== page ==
Distal femoral condyles containing the graft sites were fixed in 4% formaldehyde in 0.1 M phosphate buffer (pH 7.2) at 4°C for 20 h and subsequently dehydrated with 70% alcohol, embedded in 2-hydroxyethyl methacrylate/methyl methacrylate/2-hydroxyethyl acrylate mixed resin, and cut into 3-µm sections, as previously reported (4042). These sections were stained with Giemsa. Alternatively, the sections were histochemically stained for tartrate resistant acid phosphatase (TRAP) activity and counterstained with hematoxylin and nuclear fast red (43). Histomorphometric analyses were performed using BIOREVO (Keyence, Osaka, Japan), and Image Pro (version 7), and the graft sites of femoral condyles were analyzed in a region (0.55×2.2 mm), which was centrally aligned in a created bone defect. The quantitative histomorphometric analysis of trabecula remodeling was performed according to the following stereologic calculations (44); i) bone volume (BV)/tissue volume (TV; %); ii) mineralized surface (MS)/bone surface[BS; %; (double labeled surface+single labeled surface/2)/BS]; iii) mineral apposition rate (MAR; µm/day; interlabel thickness/interlabel time); iv) bone formation rate (BFR)/BS (µm3/µm2/year; MAR × MS/BS); v) osteoclast number (N.Oc)/BS (N/mm); vi) osteoclast surface (Oc.S)/BS (%); and vii) osteoid surface (OS)/BS (%). Furthermore, the change in β-TCP volume in the graft was evaluated using the following parameters; viii) β-TCP volume (TCPV)/TV (%); and ix) newly formed bone volume (BV-TCPV)/TV (%).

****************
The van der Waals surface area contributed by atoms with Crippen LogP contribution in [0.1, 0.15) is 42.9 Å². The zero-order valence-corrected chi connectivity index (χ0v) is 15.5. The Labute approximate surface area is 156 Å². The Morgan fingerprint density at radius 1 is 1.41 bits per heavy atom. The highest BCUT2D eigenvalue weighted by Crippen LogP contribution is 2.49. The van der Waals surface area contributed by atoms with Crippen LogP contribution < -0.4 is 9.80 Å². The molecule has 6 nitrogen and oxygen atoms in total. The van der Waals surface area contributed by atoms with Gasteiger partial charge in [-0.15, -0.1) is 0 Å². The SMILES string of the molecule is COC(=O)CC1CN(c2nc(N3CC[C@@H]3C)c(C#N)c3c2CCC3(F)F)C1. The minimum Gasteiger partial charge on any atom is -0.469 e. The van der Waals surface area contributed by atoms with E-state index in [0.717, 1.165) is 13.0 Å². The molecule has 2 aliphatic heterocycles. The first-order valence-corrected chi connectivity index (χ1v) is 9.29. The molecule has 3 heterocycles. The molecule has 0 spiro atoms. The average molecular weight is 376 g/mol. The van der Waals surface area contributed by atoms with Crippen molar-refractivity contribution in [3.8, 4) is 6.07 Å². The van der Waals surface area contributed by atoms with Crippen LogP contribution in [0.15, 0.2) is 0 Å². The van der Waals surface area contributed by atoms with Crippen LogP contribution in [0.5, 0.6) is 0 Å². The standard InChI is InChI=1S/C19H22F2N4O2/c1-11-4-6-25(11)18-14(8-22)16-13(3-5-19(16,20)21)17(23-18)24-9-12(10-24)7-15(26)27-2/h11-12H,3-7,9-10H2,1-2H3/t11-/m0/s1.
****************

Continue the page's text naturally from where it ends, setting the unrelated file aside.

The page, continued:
MAR was measured by calculating calcein-labeling under a fluorescence microscope with excitation and emission wavelengths of 495 and 515 nm, respectively. BV/TV, MS/BS, MAR, BFR/BS, TCPV/TV and (BV-TCPV)/TV were calculated using Giemsa-stained sections. An osteoclast was defined as a multinucleated giant cell in contact with the surface of a bone or bone substitute, and N.Oc/BS and Oc.S/BS were calculated using TRAP-stained sections.

In the Control group, histomorphometry was performed using sections of distal femoral condyles without bone defect obtained from unoperated femurs.

Mechanical testing